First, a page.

anecdote and humour, crucial in maintaining interest, variety, movement and punch, as well
as for showcasing the delightful virtuosity of individuals. We had some but not enough.
Anna Pack's solo on one of two diatonic accordions, a trio, and Misirlou (as in Pulp Fiction)
from Frances O'Rourke were nice treats, as was Karen's own solo stint, when she turned to
face the audience, providing at last a chance to watch those virtuosic fingers at work. For the
most part, Karen gave brief, quietly spoken introductions to items; only after the interval did
she indulge in longer anecdote. This was very welcome indeed. It's a pity she and the rest of
the band of white-clad individuals, hailing from as far and wide as Shepton Mallet and
Durham, didn‘t give us lots more friendly chat to further enhance our entertainment. What
stories, we wondered, do they all have to tell?
This is an interesting new venture. Once the group develops more all-round confidence,
energy and bounce, more professional polish, panache, versatility and dynamism; once it builds a slick repertoire of catchy arrangements and keeps ringing the changes with exciting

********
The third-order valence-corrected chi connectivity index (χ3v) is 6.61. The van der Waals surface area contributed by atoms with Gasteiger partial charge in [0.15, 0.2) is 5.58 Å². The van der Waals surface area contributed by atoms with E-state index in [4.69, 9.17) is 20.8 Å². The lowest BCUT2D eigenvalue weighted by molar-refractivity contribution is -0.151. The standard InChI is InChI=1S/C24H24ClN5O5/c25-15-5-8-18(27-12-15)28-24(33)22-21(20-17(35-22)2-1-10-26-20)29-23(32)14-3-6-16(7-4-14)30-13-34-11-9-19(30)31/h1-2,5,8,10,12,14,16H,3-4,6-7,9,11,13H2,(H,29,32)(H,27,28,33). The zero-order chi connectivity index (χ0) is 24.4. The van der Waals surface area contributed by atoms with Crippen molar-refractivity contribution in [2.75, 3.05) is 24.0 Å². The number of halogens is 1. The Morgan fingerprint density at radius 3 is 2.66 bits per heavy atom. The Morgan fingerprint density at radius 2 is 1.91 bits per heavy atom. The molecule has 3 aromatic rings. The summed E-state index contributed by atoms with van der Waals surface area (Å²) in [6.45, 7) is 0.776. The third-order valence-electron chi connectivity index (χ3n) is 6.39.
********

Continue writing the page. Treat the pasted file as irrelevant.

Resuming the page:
player combinations and more verbal input, it could prove mighty indeed.
Image credit: Richard Faulks
“The accordion is in a class of its own, of course, when it
comes to French-flavoured music and a beautifully textured
arrangement of the theme from Amelie proved entrancing”
The No.1 Ladies Accordion Orchestra - www.digyorkshire.com http://www.digyorkshire.com/HighlightDetails.aspx?Article=1301&A... - digyorkshire


Discography

None so far as the orchestra has pnly been going for 3 years.

Photos

Bio

The No 1 ladies Accordion Orchestra, a wonderful band of allfemale
accordionists, presenting splendidly eclectic instrumental arrangements taking in a
whole variety of musical styles.
This stunning new orchestra brings together accordion gals from all around the UK with a
shifting line-up of up to 16 performers as well as showcases by smaller ensembles and
soloists. Flooding the hall with their unique, beguiling sounds, an orchestra the likes of which
has never been seen or heard before, promises fun, frocks and musical frolics - they certainly
bring a hint of glamour to the occasion!